On the occasion of the wedding of Mr Skhumbuzo Ngidi and Miss Thanda Ngubane




Mount Edgecombe: 31 August 2019

I have always loved weddings. From that moment in July 1952 when my bride walked down the aisle, I have been fascinated by the marriage union. How is it that Indlunkulu Irene Thandekile chose me, over all others, to share her life with?

As we celebrate the wedding of Skhumbuzo Ngidi and Thanda Ngubane, I know that they are wondering the same thing. How is it possible that this great good fortune has befallen them, to be wholly and completely loved?

That is part of the mystery of marriage. It’s what makes it so unique.

I am honoured to have witnessed this wedding at the invitation of His Worship Alderman Petros Ngubane, our Mayor of Umzinyathi. Today our Mayor has given his daughter in marriage, and he has gained a son-in-law. We pray that both families will be blessed by this union.

I have no doubt that Mr Ngidi will be kept in line, because he has married his boss’s daughter! I think it is wonderful though that Mayor Ngubane was able to get to know the character of his daughter’s suitor, before they were married. When you have seen how someone acts in the work environment, faced with pressure and deadlines, it’s easy to tell what kind of person they are.

As a father, I can tell you that a great deal of our time is spent thinking about our adult children; about their happiness, their choices, and the way they are treated by those around them. It is deeply satisfying when we see our children cared for the way they should be.

I know, therefore, that Mayor Ngubane is happy today, for he has seen the love that Mr Ngidi has for his daughter. I am sure the Ngidi family feel the same happiness, because of Thanda’s love for their son.

But this wedding is not just about the bride and the groom. Nor is it just for their families. A wedding is a very public occasion where friends and family become witnesses to a lifelong commitment. As witnesses, a responsibility is bestowed upon us to stand up for this marriage in the years ahead. We have agreed, by our presence, to become champions of this union. It is not easy to make a contract of being together until death parts you. I have just had mine and my late wife ended when she passed on on the 25th of March this year, about 67 long years. It is quite obvious that every marrying couple can manage to keep that promise for as long as that through God’s grace. But it cannot be successfully achieved by relying on the Almighty only, the two marrying individuals have also to work on it for married life has its ups and downs. And that then prompts me to say to both of you that there is a lot of wisdom in remembering always that God helps those who help themselves. It is a life-long game of GIVE AND TAKE.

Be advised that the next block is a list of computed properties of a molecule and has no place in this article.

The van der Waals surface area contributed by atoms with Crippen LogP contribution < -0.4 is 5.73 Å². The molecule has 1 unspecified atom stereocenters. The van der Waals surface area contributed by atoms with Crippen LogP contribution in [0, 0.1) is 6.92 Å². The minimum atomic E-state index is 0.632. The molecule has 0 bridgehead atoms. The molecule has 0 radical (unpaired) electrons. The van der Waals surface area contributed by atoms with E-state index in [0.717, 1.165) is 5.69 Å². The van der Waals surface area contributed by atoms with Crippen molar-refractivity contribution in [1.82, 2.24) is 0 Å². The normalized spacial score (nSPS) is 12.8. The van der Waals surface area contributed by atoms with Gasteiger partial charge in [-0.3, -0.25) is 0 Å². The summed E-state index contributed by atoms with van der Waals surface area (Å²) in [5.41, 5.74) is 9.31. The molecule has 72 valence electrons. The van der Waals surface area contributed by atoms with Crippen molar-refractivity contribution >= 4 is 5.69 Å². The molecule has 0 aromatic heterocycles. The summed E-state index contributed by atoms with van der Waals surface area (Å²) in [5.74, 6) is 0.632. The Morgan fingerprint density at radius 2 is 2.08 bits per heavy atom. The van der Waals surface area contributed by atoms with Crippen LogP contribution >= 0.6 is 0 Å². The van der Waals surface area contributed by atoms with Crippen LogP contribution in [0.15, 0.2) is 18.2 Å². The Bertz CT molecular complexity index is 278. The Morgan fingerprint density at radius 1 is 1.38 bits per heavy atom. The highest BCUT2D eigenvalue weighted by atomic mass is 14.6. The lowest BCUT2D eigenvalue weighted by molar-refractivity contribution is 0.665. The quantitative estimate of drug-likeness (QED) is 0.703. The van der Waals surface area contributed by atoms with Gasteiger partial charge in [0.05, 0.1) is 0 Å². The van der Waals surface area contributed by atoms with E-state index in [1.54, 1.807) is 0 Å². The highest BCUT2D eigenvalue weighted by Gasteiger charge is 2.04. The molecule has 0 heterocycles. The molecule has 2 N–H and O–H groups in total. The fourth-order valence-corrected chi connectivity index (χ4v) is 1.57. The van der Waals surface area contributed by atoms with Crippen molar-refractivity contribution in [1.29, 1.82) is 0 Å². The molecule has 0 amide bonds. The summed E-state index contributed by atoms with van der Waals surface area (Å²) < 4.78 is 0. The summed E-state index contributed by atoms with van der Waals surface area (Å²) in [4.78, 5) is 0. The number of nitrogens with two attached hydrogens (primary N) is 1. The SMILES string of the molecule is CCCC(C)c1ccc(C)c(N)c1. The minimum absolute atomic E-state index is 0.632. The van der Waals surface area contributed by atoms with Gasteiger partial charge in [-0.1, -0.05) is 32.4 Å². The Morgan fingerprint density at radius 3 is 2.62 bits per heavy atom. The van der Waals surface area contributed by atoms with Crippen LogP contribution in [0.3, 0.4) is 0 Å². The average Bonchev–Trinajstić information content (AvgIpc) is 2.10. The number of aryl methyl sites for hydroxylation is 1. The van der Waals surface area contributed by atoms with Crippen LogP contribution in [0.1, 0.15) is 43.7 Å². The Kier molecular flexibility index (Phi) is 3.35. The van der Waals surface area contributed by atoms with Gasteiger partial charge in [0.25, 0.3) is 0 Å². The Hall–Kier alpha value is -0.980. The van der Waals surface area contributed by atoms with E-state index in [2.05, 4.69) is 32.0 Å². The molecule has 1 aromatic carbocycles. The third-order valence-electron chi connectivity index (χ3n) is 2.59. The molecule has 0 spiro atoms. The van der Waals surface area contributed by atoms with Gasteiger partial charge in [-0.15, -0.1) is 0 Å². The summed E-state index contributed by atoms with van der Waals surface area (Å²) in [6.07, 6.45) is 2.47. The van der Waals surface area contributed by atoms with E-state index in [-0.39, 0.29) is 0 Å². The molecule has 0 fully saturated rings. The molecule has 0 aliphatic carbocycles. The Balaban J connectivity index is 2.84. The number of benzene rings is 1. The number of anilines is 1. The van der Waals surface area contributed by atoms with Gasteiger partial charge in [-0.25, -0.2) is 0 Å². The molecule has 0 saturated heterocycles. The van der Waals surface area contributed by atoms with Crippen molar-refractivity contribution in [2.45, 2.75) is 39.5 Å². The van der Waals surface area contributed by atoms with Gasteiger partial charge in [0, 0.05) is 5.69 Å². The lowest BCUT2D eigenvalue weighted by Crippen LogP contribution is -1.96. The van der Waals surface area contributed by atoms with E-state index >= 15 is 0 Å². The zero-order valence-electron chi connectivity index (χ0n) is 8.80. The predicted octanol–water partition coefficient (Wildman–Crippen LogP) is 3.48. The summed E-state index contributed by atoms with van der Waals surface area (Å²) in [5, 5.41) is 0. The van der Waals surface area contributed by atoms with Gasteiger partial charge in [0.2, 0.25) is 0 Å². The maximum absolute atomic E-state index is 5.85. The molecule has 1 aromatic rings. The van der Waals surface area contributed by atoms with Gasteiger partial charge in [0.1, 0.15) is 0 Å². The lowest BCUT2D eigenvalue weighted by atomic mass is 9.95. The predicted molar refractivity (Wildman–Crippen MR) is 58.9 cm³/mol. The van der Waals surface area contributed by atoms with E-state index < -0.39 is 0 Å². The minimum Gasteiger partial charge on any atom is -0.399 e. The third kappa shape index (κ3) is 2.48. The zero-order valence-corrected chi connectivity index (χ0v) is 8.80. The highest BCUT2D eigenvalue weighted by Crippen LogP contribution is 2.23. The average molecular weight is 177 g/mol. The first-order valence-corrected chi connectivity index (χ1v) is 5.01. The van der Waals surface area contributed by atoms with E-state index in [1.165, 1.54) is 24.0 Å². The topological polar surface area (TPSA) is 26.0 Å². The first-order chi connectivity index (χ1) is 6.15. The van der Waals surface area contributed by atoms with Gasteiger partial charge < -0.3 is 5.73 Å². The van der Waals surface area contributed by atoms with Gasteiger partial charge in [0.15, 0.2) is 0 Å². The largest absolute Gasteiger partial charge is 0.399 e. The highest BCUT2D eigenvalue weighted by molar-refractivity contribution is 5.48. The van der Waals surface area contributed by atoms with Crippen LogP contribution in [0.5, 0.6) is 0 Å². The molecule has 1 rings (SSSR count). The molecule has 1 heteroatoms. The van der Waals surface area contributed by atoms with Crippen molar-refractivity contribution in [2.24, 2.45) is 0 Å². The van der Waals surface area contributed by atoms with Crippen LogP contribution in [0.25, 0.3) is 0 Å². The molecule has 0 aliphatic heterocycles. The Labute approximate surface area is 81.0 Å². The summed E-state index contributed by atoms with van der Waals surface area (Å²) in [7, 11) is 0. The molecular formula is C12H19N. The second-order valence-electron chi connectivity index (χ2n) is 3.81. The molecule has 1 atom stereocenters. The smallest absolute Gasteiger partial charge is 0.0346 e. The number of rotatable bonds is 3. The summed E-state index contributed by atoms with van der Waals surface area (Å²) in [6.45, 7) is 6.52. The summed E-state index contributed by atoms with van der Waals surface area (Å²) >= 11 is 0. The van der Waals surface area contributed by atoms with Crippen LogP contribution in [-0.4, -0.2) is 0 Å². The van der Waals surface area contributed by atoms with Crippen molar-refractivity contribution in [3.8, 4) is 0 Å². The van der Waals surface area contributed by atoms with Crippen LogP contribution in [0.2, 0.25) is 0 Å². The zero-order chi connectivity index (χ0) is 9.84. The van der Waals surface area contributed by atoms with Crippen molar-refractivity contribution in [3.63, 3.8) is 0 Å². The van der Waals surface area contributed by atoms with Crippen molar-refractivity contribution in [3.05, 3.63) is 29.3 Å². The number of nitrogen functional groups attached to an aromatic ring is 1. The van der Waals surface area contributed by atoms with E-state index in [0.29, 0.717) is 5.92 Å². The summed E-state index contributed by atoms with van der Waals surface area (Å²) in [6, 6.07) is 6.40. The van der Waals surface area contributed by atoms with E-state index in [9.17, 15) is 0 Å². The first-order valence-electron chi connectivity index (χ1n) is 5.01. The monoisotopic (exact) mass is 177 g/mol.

We must take that responsibility very seriously, because marriages are not lived in isolation. They are lived in community. As much as the bride and groom may feel that they are in their own bubble of happiness, they are far from alone. We are here as their cheerleaders and supporters. And we will be here to hold them accountable for maintaining their commitment.

This is a good thing, because marriage is a long haul. In the years that lie ahead, this couple will need to be reminded now and again – like every couple should be – that love is not something we fall into, but something we choose.

I am so grateful that my late wife chose to love me; not just on our wedding day, but every day thereafter. My wife died when we had only 4 months left before celebrating our 67th wedding anniversary. This was the greatest gift you can give to another human being. To the new Mr and Mrs Ngidi, may it be the gift you give each other from this day. We have all come here from different walks of life to wish both of you that God gives you the ability to walk this lifetime journey that you have promised each other. We wish you every happiness.